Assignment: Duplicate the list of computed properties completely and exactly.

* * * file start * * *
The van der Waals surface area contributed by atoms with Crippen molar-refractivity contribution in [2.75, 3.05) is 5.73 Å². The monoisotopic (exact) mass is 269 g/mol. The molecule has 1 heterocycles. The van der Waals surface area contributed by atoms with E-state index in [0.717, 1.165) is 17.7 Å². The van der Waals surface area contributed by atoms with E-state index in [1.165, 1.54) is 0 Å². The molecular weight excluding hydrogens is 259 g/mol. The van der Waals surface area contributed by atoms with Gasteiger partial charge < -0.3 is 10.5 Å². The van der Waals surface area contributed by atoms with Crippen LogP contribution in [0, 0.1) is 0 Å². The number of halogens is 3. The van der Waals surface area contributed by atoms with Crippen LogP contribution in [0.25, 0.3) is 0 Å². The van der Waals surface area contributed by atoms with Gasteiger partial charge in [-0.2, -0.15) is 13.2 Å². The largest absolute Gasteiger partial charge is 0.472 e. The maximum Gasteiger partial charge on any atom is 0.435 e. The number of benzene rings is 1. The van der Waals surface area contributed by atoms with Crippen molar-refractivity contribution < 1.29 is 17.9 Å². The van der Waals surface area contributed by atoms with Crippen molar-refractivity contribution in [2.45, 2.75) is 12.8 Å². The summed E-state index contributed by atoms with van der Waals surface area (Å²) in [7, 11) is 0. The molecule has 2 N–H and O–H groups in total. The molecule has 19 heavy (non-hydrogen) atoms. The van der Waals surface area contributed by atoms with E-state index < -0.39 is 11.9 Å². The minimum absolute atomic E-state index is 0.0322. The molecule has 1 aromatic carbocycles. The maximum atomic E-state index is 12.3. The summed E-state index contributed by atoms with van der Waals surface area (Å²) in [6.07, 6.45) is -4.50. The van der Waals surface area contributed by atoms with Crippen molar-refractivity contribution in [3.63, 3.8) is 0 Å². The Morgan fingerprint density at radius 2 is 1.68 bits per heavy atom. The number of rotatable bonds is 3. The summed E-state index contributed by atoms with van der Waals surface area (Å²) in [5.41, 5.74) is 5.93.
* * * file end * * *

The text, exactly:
The van der Waals surface area contributed by atoms with Crippen molar-refractivity contribution in [2.75, 3.05) is 5.73 Å². The monoisotopic (exact) mass is 269 g/mol. The molecule has 1 heterocycles. The van der Waals surface area contributed by atoms with E-state index in [0.717, 1.165) is 17.7 Å². The van der Waals surface area contributed by atoms with E-state index in [1.165, 1.54) is 0 Å². The molecular weight excluding hydrogens is 259 g/mol. The van der Waals surface area contributed by atoms with Gasteiger partial charge < -0.3 is 10.5 Å². The van der Waals surface area contributed by atoms with Crippen LogP contribution in [0, 0.1) is 0 Å². The number of halogens is 3. The van der Waals surface area contributed by atoms with Crippen LogP contribution in [0.25, 0.3) is 0 Å². The van der Waals surface area contributed by atoms with Gasteiger partial charge in [-0.2, -0.15) is 13.2 Å². The largest absolute Gasteiger partial charge is 0.472 e. The maximum Gasteiger partial charge on any atom is 0.435 e. The number of benzene rings is 1. The van der Waals surface area contributed by atoms with Crippen molar-refractivity contribution < 1.29 is 17.9 Å². The van der Waals surface area contributed by atoms with Crippen molar-refractivity contribution in [2.45, 2.75) is 12.8 Å². The summed E-state index contributed by atoms with van der Waals surface area (Å²) in [7, 11) is 0. The molecule has 2 N–H and O–H groups in total. The molecule has 19 heavy (non-hydrogen) atoms. The van der Waals surface area contributed by atoms with E-state index < -0.39 is 11.9 Å². The minimum absolute atomic E-state index is 0.0322. The molecule has 1 aromatic carbocycles. The maximum atomic E-state index is 12.3. The summed E-state index contributed by atoms with van der Waals surface area (Å²) in [6.07, 6.45) is -4.50. The van der Waals surface area contributed by atoms with Crippen molar-refractivity contribution in [3.63, 3.8) is 0 Å². The Morgan fingerprint density at radius 2 is 1.68 bits per heavy atom. The number of rotatable bonds is 3. The summed E-state index contributed by atoms with van der Waals surface area (Å²) in [5.41, 5.74) is 5.93.